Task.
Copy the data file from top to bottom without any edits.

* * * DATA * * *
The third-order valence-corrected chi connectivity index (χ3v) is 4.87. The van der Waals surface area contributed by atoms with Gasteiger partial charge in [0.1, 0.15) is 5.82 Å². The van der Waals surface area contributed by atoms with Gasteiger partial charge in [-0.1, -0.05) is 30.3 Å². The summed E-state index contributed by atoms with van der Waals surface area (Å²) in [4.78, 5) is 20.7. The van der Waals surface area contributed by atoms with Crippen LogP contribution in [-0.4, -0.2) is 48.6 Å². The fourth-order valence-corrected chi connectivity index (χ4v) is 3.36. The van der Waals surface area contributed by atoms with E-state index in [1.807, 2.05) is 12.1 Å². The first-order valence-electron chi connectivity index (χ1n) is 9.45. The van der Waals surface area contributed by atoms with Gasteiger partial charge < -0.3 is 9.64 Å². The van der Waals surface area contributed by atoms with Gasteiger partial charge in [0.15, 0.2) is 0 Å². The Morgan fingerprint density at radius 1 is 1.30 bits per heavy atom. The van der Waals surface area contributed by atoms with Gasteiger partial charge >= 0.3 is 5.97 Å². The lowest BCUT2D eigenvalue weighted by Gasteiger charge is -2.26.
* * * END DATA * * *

The third-order valence-corrected chi connectivity index (χ3v) is 4.87. The van der Waals surface area contributed by atoms with Gasteiger partial charge in [0.1, 0.15) is 5.82 Å². The van der Waals surface area contributed by atoms with Gasteiger partial charge in [-0.1, -0.05) is 30.3 Å². The summed E-state index contributed by atoms with van der Waals surface area (Å²) in [4.78, 5) is 20.7. The van der Waals surface area contributed by atoms with Crippen LogP contribution in [-0.4, -0.2) is 48.6 Å². The fourth-order valence-corrected chi connectivity index (χ4v) is 3.36. The van der Waals surface area contributed by atoms with E-state index in [1.807, 2.05) is 12.1 Å². The first-order valence-electron chi connectivity index (χ1n) is 9.45. The van der Waals surface area contributed by atoms with Gasteiger partial charge < -0.3 is 9.64 Å². The van der Waals surface area contributed by atoms with Gasteiger partial charge in [0.15, 0.2) is 0 Å². The Morgan fingerprint density at radius 1 is 1.30 bits per heavy atom. The van der Waals surface area contributed by atoms with Gasteiger partial charge >= 0.3 is 5.97 Å². The lowest BCUT2D eigenvalue weighted by Gasteiger charge is -2.26.